The ATO is preparing for “a tax time like no other” as millions of Australians claim expenses for working from home during the pandemic.
With another surge in early tax return filing expected in 2020, Tax Office Assistant Commissioner Karen Foat said a new simplified system had been created for deductions related to working from home expenses.
The shortcut — which allows taxpayers to simply claim 80 cents for each hour they’ve worked from home — can be used by multiple people working from home in the same house.
The total amount should be claimed in the ‘other work-related expenses’ question in the tax return submission, with ‘COVID-hourly rate’ listed as the description.
“Lots of people have income types that they’re not used to receiving and also people are entitled to different types of deductions to normal,” Ms Foat said.
“We know that millions of Australians are working from home and many of them are doing it for the first time.”
Taxpayers can also choose to use one of the other existing methods to calculate their expenses for working from home this tax time.
A special web portal has been set up to help taxpayers navigate tax time 2020.
Claims for protective clothing are expected to increase, due to the risk from COVID-19 exposure in the workplace. Items including protective gloves, masks, sanitiser and anti-bacterial spray can all be claimed, provided taxpayers have not been reimbursed by their employer for the items.
Employees who have received the government’s JobKeeper payment won’t have to change their annual return. Employers will include the payment on income statements for each worker.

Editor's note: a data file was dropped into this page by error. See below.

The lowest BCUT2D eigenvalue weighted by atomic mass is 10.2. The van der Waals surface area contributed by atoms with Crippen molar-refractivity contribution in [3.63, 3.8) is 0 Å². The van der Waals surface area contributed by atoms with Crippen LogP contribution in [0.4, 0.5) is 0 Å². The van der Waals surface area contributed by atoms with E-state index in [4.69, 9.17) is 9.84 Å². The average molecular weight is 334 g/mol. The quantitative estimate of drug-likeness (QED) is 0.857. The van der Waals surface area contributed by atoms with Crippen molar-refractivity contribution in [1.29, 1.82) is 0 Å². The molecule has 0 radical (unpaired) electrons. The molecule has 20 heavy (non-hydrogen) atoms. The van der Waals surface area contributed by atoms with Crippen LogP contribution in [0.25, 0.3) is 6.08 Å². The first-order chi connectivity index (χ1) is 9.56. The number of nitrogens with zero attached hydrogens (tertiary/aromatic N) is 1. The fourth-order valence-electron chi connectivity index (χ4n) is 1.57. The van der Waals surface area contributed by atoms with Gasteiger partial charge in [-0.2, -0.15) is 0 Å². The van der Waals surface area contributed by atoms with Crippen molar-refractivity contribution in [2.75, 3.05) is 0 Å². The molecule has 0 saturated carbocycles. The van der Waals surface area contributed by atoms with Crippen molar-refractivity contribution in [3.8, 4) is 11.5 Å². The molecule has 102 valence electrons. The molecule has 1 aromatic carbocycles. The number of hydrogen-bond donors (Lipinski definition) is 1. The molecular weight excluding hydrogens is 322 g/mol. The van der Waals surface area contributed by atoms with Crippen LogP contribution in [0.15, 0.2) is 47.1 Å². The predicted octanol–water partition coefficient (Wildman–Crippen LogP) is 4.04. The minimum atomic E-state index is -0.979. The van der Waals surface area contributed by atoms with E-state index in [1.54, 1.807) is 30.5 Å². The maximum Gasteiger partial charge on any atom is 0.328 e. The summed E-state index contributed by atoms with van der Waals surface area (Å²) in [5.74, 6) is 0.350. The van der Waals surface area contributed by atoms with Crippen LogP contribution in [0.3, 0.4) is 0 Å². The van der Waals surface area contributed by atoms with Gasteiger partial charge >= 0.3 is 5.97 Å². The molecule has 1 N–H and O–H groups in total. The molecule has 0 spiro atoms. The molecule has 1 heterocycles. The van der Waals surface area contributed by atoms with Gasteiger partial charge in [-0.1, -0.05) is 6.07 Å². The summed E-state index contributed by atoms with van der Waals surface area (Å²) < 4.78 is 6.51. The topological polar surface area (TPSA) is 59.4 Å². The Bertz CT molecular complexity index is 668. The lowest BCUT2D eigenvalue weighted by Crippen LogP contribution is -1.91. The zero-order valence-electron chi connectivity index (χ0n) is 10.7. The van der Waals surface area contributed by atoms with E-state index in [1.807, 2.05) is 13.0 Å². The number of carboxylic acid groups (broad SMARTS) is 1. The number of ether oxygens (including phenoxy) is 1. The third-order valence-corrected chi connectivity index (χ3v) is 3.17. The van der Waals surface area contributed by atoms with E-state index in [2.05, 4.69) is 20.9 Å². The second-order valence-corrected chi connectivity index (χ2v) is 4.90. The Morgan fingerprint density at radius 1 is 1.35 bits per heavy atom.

“What that means is the ATO will automatically include it in your return, once your employer finalises that income statement,” Ms Foat said.
“If you received JobKeeper as a small business, you actually need to include it in the assessable income of the business. You will need to do that yourself.”
The Tax Office is expecting to see a drop in claims related to laundry and travel expenses as fewer people attend their normal workplace.
“If you received early access to your super this year under the special arrangements due to COVID-19, any amounts you’ve withdrawn from super under this program are tax-free and you do not need to declare them in your tax return,” Ms Foat said.
Taxpayers completing their own tax return have until the end of October to lodge with the ATO.
In March, Tax Commissioner Chris Jordan committed to working “shoulder-to-shoulder” with businesses affected by the expected COVID-19 downturn.
Individual taxpayers will be offered fair and reasonable engagement during tax time, including flexibility with payment plans for tax debts.
Ms Foat said last year’s record numbers of early lodgements could be replicated again.
“We do know that a lot of people, particularly people who are expecting refunds like to lodge their returns early.
“With people facing financial pressures more this year than other years, we know people will want to lodge early. We encourage them to start getting all of their information together.”
This week the Morrison government moved to defer $1 billion worth of forecast pay-as-you-go tax receipts from businesses and high-income earners, to help them with cash flow during COVID-19.
The deferral will delay instalment payments for as many as 2.2 million people paying pay-as-you-go income tax instalments and about 81,000 paying Goods and Services Tax instalments next financial year.
This story originally appeared in the Australian Financial Review. Read the original story here.